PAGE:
Updates on the Treatment of Diabetic Eye Disease

By Dr Nicola Gan, Consultant, Vitreo-retinal Service, National Healthcare Group Eye Institute, Tan Tock Seng Hospital

The NHG Eye Institute at TTSH continues to address the increasing demand for eye care services, with active participation in ophthalmic research and training.

The Institute provides services in the entire spectrum of ophthalmic sub-specialities and delivers quality primary and tertiary eye care to patients in Singapore and the region. In part four of the ‘Eye Discoveries’ series by the NHG Eye Institute, we take a look at recent global trends in the treatment of Diabetes related eye disease.

Diabetes mellitus is a growing health problem. Recent global estimates show that 415 million people have been diagnosed with the disease1. In 2010, 2.5% of the 32.4 million people who were certified blind and 1.9% of the 191 million people with visual impairment worldwide were attributed to diabetic retinopathy, with an increase in numbers since 19902. The main causes of loss of vision in diabetic eye disease Figure 1 – (a) Optos® wide-field fundus photo of right eye with tractional retinal detachment involving the disc and nasal retina and vitreous haemorrhage obscuring details of the rest of the fundus (b) Left eye with high risk PDR – neovascularisation of the disc and retina with pre-retinal and vitreous haemorrhage (c) Optos® wide-field intravenous fluorescein angiography of the right eye showing leakage from retinal neovascular fronds in detached retina (yellow arrows) (d) Left eye with diffuse capillary dropout (blue arrows) and leaking retinal neovascular fronds around the disc (yellow arrows). include high-risk proliferative diabetic retinopathy (PDR) with tractional retinal detachment, vitreous haemorrhage, diabetic macular edema (DME) and macular ischaemia.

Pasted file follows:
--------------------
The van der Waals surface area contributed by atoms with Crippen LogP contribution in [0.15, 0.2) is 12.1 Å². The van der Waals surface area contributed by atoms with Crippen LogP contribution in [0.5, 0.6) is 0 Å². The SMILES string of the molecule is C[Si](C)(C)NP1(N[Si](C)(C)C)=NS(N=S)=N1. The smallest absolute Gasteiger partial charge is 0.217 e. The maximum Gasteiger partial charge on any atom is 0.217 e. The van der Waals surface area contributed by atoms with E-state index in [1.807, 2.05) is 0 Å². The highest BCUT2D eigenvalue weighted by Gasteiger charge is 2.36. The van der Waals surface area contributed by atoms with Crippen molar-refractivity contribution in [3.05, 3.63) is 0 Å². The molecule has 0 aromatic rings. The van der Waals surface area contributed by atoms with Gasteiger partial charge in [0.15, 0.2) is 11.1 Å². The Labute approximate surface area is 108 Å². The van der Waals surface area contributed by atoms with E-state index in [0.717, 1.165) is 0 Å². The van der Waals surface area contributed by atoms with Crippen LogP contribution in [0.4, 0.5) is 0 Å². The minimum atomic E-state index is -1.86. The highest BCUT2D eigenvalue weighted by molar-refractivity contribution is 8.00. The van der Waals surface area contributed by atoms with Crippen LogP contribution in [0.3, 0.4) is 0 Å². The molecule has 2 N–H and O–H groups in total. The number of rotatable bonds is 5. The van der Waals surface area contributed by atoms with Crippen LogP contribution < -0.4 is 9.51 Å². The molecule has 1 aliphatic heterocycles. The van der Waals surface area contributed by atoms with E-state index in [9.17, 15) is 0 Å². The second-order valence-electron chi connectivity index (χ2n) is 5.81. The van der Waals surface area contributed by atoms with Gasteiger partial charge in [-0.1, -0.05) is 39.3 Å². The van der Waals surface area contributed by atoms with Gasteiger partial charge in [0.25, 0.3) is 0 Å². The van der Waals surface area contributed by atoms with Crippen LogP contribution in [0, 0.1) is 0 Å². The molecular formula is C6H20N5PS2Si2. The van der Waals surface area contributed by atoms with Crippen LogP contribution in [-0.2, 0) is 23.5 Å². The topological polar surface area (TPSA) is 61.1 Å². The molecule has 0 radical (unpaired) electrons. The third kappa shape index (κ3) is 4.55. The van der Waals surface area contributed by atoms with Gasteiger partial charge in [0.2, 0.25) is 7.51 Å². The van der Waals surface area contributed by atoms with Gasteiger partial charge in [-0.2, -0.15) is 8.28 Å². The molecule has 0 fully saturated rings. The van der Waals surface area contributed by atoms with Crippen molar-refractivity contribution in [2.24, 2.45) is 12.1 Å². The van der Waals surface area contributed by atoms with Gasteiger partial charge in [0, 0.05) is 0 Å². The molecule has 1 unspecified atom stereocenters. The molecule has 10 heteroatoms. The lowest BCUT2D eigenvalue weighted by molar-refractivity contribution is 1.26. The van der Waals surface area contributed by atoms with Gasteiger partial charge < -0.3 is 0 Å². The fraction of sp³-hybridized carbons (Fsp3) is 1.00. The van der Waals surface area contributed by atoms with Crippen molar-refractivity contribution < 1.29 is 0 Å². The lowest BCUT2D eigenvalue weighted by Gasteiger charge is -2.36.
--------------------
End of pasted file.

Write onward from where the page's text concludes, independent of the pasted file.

Diabetic Retinopathy (DR)

DR is an end-organ microangiopathy and a marker that other end-organ complications such as diabetic nephropathy or peripheral neuropathy may also be present. The severity of DR varies, ranging from non-proliferative (mild, moderate, severe) to proliferative (low-risk, high-risk) disease. In non-proliferative DR, patients are mostly asymptomatic and fundus features include retinal microaneurysms, intraretinal haemorrhages and hard exudates. By the time patients are symptomatic, DR is usually in the proliferative stage with optic disc and retinal neovascularisation and complications including vitreous haemorrhage and tractional retinal detachment. In these cases, patients may complain of a sudden onset of floaters from vitreous haemorrhage, or progressive blurring of vision as the macula becomes involved. The gold standard of treatment for PDR is pan retinal laser photocoagulation to reduce the risk of severe vision loss3. In patients with high-risk PDR with tractional retinal detachment involving the macula or non-clearing vitreous haemorrhage, vitrectomy surgery is indicated.

Paradigm shift in the treatment of Diabetic Macular Edema (DME)

Five years ago, clinically significant diabetic macular edema was mainly treated by macular focal or grid laser photocoagulation, which was the gold standard of treatment for two decades4. However, laser photocoagulation cannot be used to treat DME involving the foveal centre, as laser scars close to the foveal centre permanently impair central vision. With the advent of multiple international large randomized controlled trials, intravitreal injections of antivascular endothelial growth factor (anti-VEGF) has become an important advance in the treatment of centre-involved DME5. FDA approved drugs include Lucentis® (ranibizumab) and Eylea® (aflibercept). A cheaper option is Avastin® (bevacizumab) which has been used off-label to treat DME worldwide. In certain patients, intravitreal steroid injections are also a suitable option but with increased risks of intraocular pressure rise and cataract formation. Different treatment protocols have been adopted by retina specialists including monthly injections, monthly monitoring visits with pro-re-nata injections or a treat-and-extend regimen.